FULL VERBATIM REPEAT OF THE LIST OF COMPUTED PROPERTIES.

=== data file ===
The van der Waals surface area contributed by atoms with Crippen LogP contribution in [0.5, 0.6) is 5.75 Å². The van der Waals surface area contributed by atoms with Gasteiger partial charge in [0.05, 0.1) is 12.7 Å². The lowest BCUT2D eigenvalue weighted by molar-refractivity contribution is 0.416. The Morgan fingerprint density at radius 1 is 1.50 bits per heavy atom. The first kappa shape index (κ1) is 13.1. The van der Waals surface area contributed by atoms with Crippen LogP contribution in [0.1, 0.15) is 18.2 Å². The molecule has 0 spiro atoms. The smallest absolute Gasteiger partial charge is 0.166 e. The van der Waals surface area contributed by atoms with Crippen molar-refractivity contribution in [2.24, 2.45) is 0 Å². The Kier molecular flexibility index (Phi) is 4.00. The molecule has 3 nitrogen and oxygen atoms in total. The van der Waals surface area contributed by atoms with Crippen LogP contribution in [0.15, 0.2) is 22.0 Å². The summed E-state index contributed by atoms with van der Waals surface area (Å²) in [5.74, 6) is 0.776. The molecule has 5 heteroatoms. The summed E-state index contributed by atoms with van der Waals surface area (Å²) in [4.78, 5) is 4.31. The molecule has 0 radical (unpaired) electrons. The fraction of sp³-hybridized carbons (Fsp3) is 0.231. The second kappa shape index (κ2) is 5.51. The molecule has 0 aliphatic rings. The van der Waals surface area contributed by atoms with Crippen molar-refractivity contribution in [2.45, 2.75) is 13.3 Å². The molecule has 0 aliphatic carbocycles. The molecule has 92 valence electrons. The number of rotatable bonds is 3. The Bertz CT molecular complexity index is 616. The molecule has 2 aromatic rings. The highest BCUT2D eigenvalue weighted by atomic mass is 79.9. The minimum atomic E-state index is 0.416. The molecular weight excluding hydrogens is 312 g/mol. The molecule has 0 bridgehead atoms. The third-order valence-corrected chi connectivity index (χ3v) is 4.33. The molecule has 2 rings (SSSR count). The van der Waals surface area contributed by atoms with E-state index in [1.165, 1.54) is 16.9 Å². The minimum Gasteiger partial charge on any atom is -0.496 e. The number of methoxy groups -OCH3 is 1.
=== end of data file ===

The van der Waals surface area contributed by atoms with Crippen LogP contribution in [0.5, 0.6) is 5.75 Å². The van der Waals surface area contributed by atoms with Gasteiger partial charge in [0.05, 0.1) is 12.7 Å². The lowest BCUT2D eigenvalue weighted by molar-refractivity contribution is 0.416. The Morgan fingerprint density at radius 1 is 1.50 bits per heavy atom. The first kappa shape index (κ1) is 13.1. The van der Waals surface area contributed by atoms with Crippen LogP contribution in [0.1, 0.15) is 18.2 Å². The molecule has 0 spiro atoms. The smallest absolute Gasteiger partial charge is 0.166 e. The van der Waals surface area contributed by atoms with Crippen molar-refractivity contribution in [2.24, 2.45) is 0 Å². The Kier molecular flexibility index (Phi) is 4.00. The molecule has 3 nitrogen and oxygen atoms in total. The van der Waals surface area contributed by atoms with Crippen LogP contribution in [0.15, 0.2) is 22.0 Å². The summed E-state index contributed by atoms with van der Waals surface area (Å²) in [5.74, 6) is 0.776. The molecule has 5 heteroatoms. The summed E-state index contributed by atoms with van der Waals surface area (Å²) in [4.78, 5) is 4.31. The molecule has 0 radical (unpaired) electrons. The fraction of sp³-hybridized carbons (Fsp3) is 0.231. The second kappa shape index (κ2) is 5.51. The molecule has 0 aliphatic rings. The van der Waals surface area contributed by atoms with Crippen molar-refractivity contribution in [2.45, 2.75) is 13.3 Å². The molecule has 0 aliphatic carbocycles. The molecule has 92 valence electrons. The number of rotatable bonds is 3. The Bertz CT molecular complexity index is 616. The molecule has 2 aromatic rings. The highest BCUT2D eigenvalue weighted by atomic mass is 79.9. The minimum atomic E-state index is 0.416. The molecular weight excluding hydrogens is 312 g/mol. The molecule has 0 bridgehead atoms. The third-order valence-corrected chi connectivity index (χ3v) is 4.33. The molecule has 2 rings (SSSR count). The van der Waals surface area contributed by atoms with E-state index in [1.165, 1.54) is 16.9 Å². The minimum Gasteiger partial charge on any atom is -0.496 e. The number of methoxy groups -OCH3 is 1.